A funny thing happened on the way to Pandora's IPO.
The Internet radio juggernaut is being served with a subpoena in connection with a federal grand jury investigating the app maker's information-sharing practices. Pandora was informed that it's not the specific target of the investigation. It believes that several companies behind popular apps running on Apple's
However, something as subtle as this casts a cloud over the cloud-based music service.
It's a shame because Pandora's growth is undeniable. There are now 82 million registered users, streaming through the music discovery site's catalog of more than 800,000 songs. We're not talking about dormant accounts here. This isn't Latino social networking site QuePasa
Pandora's hoping to be listed on the New York Stock Exchange under the ticker symbol P for Pandora -- but it may as well be P for patience.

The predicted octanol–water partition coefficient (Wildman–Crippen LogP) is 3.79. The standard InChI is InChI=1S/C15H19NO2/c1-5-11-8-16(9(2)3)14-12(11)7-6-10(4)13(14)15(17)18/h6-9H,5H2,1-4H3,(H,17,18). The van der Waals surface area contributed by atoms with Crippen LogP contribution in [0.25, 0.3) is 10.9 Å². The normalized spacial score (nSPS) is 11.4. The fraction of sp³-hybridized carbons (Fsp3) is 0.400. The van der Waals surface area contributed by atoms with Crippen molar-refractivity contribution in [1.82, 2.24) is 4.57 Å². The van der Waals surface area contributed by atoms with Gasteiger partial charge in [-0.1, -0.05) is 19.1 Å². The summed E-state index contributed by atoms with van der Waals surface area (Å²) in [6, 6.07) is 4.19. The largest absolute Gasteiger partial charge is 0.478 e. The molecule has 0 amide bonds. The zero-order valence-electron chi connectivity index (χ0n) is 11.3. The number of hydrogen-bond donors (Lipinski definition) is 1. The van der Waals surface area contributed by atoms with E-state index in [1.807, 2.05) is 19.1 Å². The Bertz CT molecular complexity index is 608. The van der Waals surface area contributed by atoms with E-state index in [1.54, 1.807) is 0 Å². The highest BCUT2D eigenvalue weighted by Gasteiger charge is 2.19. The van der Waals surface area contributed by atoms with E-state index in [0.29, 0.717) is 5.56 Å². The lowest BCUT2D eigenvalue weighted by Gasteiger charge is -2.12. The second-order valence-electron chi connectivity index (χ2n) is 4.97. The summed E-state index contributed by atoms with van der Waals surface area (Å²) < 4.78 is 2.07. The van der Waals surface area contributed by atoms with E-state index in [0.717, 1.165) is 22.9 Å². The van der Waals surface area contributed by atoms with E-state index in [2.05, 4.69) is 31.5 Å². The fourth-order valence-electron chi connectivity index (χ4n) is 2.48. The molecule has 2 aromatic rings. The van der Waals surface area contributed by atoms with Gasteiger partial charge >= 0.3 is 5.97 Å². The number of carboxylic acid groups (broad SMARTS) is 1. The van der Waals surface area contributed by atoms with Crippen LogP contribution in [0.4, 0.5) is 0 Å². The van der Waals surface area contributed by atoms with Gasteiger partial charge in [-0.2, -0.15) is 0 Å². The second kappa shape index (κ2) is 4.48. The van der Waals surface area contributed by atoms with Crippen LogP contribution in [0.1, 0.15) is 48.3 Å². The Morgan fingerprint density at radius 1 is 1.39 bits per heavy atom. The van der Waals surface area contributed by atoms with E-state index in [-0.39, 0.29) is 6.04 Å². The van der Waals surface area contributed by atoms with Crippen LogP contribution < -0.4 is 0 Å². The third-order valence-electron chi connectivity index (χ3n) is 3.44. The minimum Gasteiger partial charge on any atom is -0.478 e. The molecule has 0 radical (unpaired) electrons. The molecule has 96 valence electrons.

Pandora has posted losses in each of the past five years, though its deficits have narrowed over the past two years. Revenue soared 150% to $137.8 million last year, but 87% of that comes from advertising.
Pandora is generating nearly double the $64.5 million that Sirius XM collected in net advertising revenue last year, but the real challenge -- and opportunity -- rests in beefing up its premium subscriber base.
It won't be easy. The Apple and Android app stores are brimming with free audio streaming sites. For every new media upstart incorporating a smartphone pay wall -- as CBS'
If Pandora can't squeeze more of its users to pay for unlimited ad-free streams, we'll be down to assessing its ability to grow its user base as it tries to milk more money out of its advertisers. There's no evidence that Pandora is peaking on either front, but now it needs the federal grand jury investigation to play itself out and a reasonable IPO valuation to get this party started.
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